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eInstruction Dramatically Increased Student Performance in ESL Secondary School

November 2011


eInstruction Dramatically Increased Student Performance in ESL Secondary School

Snapshot: Westminster Secondary School, London, Ontario, Canada School Type: ESL magnet secondary school Location: Urban Student population: 826 Grades: 9-12 Student Characteristics: 38.9% speak another language within their home; 31% were born outside Canada; 12.5% ESL students; 21 different languages spoken; 12.5% IEP students ; high percentage of students bussed in

Raising the Bar on Test Performance Goals At Westminster, Driscoll teaches the grade 9 applied math course, which targets mid-level proficient ninth-grade students slated for a higher education track emphasizing applied knowledge over the traditional theoretical university curriculum. Like the academic 9s, the applied 9s take the annual Education Quality and Accountability Office (EQAO) provincial exams, a year-end summative assessment. It has been Driscoll’s ongoing challenge to increase EQAO pass rates. He also wants to improve his students’ general performance on the “nuts and bolts” areas of the curriculum called Knowledge/Understanding (KU) and their ability to apply what they have learned. In the fall of 2010, Driscoll and a colleague set out to improve EQAO performance for grade 9 applied students over past results. Enter eInstruction Driscoll, who has integrated wireless technology into his classroom for over 10 years, is committed to a data-driven instructional model which can customize learning for students and create a “richer” classroom experience. With this in mind, he partnered with eInstruction, whose student response system and Mobi mobile interactive whiteboard, would allow him to monitor student understanding and performance in an ongoing way. The database within the CPS™ software tied with use of specific pedagogy proved key to Driscoll’s research year.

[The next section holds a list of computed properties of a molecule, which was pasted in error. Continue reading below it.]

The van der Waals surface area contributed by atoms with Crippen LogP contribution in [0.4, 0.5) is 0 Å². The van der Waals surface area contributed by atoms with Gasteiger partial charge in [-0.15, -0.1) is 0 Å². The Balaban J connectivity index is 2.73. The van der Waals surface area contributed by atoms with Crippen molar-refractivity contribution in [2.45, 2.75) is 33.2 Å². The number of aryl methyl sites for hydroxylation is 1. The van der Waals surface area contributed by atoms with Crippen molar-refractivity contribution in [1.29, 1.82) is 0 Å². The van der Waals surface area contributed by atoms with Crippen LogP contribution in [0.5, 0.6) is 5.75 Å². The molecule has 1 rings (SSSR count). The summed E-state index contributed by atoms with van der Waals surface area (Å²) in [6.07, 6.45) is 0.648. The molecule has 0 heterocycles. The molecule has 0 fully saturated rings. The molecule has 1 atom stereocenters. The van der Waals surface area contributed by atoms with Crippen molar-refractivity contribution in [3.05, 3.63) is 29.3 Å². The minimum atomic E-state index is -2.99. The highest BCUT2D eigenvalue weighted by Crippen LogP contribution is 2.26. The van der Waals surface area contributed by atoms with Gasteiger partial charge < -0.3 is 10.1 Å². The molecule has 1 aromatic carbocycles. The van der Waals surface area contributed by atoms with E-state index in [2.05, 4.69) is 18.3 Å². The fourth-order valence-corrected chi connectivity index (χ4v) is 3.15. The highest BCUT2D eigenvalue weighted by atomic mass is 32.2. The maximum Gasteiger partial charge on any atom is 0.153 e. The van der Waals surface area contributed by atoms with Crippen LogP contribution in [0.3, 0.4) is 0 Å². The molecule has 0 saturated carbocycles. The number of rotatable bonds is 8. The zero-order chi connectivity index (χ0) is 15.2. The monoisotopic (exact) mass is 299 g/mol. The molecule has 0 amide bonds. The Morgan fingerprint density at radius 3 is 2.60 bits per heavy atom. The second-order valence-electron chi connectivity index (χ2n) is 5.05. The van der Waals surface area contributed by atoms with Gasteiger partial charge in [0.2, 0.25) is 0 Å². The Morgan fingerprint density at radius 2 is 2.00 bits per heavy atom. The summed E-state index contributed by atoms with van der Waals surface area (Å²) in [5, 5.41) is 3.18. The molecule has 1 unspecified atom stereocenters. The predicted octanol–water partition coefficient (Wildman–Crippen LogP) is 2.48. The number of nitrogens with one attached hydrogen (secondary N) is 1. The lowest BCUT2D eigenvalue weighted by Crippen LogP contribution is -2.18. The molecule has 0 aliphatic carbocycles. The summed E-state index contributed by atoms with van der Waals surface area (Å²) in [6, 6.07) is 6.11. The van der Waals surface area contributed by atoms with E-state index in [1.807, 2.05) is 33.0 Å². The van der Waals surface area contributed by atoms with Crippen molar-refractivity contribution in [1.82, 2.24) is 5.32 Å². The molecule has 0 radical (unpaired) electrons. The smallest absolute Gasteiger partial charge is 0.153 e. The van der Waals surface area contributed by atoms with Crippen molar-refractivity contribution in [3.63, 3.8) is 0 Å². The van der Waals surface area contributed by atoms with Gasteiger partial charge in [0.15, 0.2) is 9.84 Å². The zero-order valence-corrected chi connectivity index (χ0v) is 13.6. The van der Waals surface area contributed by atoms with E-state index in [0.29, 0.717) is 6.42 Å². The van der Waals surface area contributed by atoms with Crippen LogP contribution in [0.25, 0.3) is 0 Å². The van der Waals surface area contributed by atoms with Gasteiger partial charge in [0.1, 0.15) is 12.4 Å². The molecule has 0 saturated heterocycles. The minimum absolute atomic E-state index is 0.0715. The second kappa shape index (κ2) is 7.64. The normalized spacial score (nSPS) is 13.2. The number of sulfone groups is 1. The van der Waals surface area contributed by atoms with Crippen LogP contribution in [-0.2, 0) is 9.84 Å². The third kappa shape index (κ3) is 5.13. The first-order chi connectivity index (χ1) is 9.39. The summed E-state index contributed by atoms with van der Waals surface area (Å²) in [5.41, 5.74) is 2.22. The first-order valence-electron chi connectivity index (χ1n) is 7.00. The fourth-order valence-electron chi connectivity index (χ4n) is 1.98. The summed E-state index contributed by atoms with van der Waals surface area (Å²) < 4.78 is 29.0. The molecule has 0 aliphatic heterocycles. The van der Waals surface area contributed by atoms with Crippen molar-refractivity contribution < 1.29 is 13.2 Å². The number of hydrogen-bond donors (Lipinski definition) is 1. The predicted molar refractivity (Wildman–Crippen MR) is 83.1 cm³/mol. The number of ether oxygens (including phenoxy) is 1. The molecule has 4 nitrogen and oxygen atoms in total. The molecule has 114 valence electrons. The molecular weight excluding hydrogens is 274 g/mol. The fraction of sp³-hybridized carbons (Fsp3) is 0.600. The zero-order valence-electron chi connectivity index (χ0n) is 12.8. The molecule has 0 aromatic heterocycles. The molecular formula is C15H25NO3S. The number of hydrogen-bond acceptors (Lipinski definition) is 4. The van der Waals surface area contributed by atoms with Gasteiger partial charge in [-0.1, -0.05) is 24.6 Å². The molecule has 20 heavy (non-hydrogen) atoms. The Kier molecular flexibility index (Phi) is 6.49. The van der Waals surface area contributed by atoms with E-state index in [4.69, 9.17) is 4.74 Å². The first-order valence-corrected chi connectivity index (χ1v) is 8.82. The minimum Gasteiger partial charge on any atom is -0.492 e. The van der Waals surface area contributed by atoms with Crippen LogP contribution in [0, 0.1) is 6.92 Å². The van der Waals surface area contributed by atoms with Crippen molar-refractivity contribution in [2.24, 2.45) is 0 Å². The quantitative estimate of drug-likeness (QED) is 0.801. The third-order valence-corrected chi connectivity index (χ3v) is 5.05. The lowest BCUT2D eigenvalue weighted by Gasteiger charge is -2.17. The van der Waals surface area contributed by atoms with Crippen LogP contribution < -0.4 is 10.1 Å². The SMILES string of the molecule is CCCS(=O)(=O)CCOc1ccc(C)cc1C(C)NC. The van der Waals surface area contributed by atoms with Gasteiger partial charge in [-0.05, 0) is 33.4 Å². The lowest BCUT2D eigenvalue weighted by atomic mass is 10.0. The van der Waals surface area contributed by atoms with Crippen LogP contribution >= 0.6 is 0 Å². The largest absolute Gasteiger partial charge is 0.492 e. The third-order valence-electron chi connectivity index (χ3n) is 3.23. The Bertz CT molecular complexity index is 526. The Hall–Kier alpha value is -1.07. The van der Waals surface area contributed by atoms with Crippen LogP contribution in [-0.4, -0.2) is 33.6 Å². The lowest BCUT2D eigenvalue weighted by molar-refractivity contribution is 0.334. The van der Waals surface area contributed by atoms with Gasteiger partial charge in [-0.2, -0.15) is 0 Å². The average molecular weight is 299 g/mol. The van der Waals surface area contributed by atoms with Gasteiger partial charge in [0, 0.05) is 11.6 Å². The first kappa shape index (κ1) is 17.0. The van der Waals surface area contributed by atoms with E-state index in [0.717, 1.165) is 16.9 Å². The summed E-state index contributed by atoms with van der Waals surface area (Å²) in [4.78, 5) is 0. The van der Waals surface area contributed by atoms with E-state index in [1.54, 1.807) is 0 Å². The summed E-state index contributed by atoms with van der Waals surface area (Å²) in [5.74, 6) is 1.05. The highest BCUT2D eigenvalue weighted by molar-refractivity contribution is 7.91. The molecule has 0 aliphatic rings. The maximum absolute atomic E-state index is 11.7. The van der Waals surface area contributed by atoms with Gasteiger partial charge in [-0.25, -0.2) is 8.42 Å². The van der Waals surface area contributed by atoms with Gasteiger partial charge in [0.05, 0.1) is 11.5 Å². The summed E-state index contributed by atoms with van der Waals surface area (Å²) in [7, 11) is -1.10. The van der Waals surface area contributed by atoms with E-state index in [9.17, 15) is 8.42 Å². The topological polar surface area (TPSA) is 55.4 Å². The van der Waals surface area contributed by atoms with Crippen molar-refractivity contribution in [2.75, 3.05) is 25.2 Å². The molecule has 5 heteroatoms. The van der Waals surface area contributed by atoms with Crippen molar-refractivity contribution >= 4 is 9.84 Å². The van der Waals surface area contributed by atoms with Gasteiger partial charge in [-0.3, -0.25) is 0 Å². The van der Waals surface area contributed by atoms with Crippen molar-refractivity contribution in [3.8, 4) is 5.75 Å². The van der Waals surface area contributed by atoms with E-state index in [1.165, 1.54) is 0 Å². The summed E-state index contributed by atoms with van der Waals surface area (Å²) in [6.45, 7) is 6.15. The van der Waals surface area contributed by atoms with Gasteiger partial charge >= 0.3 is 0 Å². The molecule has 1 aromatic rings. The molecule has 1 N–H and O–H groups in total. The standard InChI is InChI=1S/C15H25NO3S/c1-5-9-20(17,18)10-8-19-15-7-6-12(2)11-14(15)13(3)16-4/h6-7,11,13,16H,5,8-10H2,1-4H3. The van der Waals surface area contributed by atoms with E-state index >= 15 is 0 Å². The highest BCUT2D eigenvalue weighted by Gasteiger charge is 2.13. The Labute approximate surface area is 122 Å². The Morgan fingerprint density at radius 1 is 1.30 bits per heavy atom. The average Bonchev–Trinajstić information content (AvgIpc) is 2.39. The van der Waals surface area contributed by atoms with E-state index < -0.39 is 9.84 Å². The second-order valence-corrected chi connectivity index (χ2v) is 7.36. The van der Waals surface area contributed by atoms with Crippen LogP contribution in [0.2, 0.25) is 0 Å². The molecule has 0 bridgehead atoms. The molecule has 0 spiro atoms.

Student-Driven Instruction The 2010-2011 research project included four applied 9s math classes of 15 to 25 students each, taught by Driscoll and his colleague in the math department at Westminster. In addition to determining how the eInstruction solution with specific pedagogy would aid in improving student performance, Driscoll was interested in how his math colleague, who was new to technology and the data-driven instruction model, would fare with his classes. During the summer of 2010, Driscoll integrated into eInstruction’s Workspace software a database of pre- and post-tests that could be shared with all teachers in the school. The database was a pivotal tool for driving department-wide consistency in lessons and assessment. Driscoll termed it, “one stop shopping for math instruction.” The first step in Driscoll’s research instructional model was to administer a pre-test on all the math 9 concepts included in the year’s teaching syllabus. In the fall of 2010, students took the pre-test, reading questions on a printed sheet and responding via eInstruction student response system. The teacher’s Instructor Feedback Screen within the CPS™ software kept Driscoll abreast in real time on the rate of student progress during these tests. Bringing students into the loop at every level is one of the primary advantages of the eInstruction solution, says Driscoll, and the product’s visual representations of data offer students a quick read on results. “After the pre-test, we then projected onto the LCD screen a bar graph of the class responses for each question. We do this so they can score their own work, see where they are strong or weak and create a starting place for their own personal journey,” he says. The immediate feedback for teachers also facilitates targeted instruction by identifying areas in most need of review, with student understanding dictating the pace and direction of instruction. Driscoll’s remediation plan begins with a focus on the concept / question which most students got incorrect, with a discussion about why they may have missed it, followed by a class-wide review and lesson using the mobile interactive whiteboard. Driscoll says lessons are more dynamic with the eInstruction technology. “It’s more tactile and interactive. Kids are doing a lot more math. It’s not like they can just sit there and tune me out. There’s a lot more going on because they’re always on the hook.” Driscoll also says the technology fills the student need for immediate feedback, which they come to “crave.” A 21st Century Teaching Model At first, Driscoll encountered some skepticism about the effectiveness of using a pre- and post-test model. “There was a belief that students would not do the assessments because they weren’t going to count for anything towards their grade. In fact, the opposite has been true. They are extremely motivated by the immediate feedback on their performance.” This innovative model of teaching is something educators have to get used to as it’s very different from traditional instructional methods, says Driscoll. “It requires teachers to be more patient and flexible,” he says. “Some concepts you have to spend more time on and others less.” Also, he says it’s not just about teaching but about monitoring understanding during the lesson review phase. The response system lets instructors take the pulse of student understanding, as they can stop to ask questions during the review and gauge how many students are following their explanations. “Just because you teach a concept doesn’t mean students are learning it,” says Driscoll. “In many ways, we are using student